The year after our first daughter was born, Rob gave me a Kitchen-Aid standing mixer for Mother’s Day. In secret, he headed down to our local Williams-Sonoma store and picked it out. We’d only been married for three years. He didn’t yet realize how much I hate to cook.
In those years, we were pretty poor; and a gift that sizable was a big deal. I was shocked when I unwrapped the gift — and kind of miffed. It bothered me that Rob had spent so much on something I cared so little about. It bothered Rob that I wasn’t grateful for what he saw as a generous gift. We’d run into the classic problem all married couples encounter at some point in their relationship: determining how to spend “our” money.
Even though we worked hard, Rob and I struggled to make ends meet for the first years of our marriage. We were on the same general page about spending and savings, but we had no idea how to develop and achieve financial goals. Finally, 10 years into our marriage, we signed up for a Dave Ramsey Financial Peace University (FPU) course. Back in his Christianity Today days, Rob had written an article about how churches who used FPU helped free folks from debt and inspired them to give generously. He was convinced the program could work well for us too.
Over the course of the FPU class, Rob and I learned a lot about the role of money in our marriage. We learned how our families of origin and our personalities shaped how we interacted with money. We began tackling Dave’s Seven Baby Steps of money management. We learned skills in long range thinking: planning for a car purchase, a home purchase, retirement. Even planning for death. When we analyzed our cash flow, Rob and I agreed to a $30 limit for gifts to each other. It was genuinely what we could afford. And when we looked ahead at our future, we purchased a different gift for each other. We bought term life insurance.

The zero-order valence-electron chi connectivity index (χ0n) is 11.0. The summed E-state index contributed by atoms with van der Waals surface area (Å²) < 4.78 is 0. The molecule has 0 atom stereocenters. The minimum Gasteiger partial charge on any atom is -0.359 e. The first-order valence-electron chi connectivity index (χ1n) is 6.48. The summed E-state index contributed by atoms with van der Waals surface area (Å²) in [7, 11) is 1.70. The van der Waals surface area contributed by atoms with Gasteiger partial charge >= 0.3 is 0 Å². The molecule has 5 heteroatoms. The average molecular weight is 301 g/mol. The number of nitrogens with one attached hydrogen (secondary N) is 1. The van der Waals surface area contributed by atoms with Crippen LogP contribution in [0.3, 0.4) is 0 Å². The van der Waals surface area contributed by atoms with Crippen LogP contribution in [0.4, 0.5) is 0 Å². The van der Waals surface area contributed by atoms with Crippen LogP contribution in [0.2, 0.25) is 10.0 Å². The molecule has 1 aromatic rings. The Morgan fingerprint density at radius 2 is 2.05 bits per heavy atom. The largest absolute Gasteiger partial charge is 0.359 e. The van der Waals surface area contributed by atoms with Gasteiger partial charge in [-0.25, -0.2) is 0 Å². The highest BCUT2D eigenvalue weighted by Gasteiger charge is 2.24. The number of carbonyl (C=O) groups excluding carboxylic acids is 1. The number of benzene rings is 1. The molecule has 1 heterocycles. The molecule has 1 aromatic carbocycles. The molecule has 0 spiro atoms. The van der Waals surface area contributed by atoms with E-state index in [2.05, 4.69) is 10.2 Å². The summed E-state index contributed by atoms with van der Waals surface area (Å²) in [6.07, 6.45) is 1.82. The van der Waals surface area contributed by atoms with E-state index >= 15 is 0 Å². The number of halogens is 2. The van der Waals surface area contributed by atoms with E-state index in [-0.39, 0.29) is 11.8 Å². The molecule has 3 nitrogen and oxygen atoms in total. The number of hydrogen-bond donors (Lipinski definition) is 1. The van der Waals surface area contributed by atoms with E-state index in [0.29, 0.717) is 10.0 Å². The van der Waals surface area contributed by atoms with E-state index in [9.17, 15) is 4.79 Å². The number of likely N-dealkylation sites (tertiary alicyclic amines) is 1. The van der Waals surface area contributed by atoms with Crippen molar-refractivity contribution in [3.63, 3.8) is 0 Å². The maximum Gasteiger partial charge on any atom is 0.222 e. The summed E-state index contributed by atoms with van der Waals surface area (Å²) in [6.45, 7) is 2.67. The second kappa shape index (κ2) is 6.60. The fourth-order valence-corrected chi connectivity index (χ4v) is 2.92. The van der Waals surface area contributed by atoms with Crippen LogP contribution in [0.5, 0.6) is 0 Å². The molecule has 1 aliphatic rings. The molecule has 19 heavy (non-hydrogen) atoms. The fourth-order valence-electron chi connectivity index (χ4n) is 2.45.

I laughed the night we sat in class and heard Dave Ramsey say, “If something happened to mom, you’d have to hire Mary Poppins to do all the things she does.” But the more Rob and I thought about it, he was right. If one of us were to die, there would be no way to replace the irreplaceable. But life insurance could offer financial support as the surviving spouse cared for our children and built a new life. Term life insurance was a small gift we could give each other. A gift we could hope the other would never have to open.
There are myriad financial complexities for a woman who loses her husband. I am grateful for the training I gained in our FPU class years ago and for wise advisors who have assisted me in the days since Rob’s death. I am thankful for the gift of term life insurance and the peace it has brought as I grieve and transition into my role as sole breadwinner for my family.
Mother’s Day is coming up in a few days. Father’s Day is close behind. If you’re stumped this year on what to give your loved one, consider the gift of term life insurance. Some policies cost less than $200 a year (the cost of a Kitchen-Aid mixer!). At the $30 gift limit, that’s a combined birthday-Christmas-Valentine’s-Mother’s Day-anniversary gift. Your gift will lack the glamour of a dozen roses and a bottle of champagne. But what it lacks in pizzazz, it will make up for in comfort and peace. You won’t be there when your loved one needs to open your gift. But be assured: she or he will be deeply grateful for your thoughtfulness, love and generosity.
Note: These opinions are my own. I am not affiliated with Ramsey Solutions or any life insurance vendor.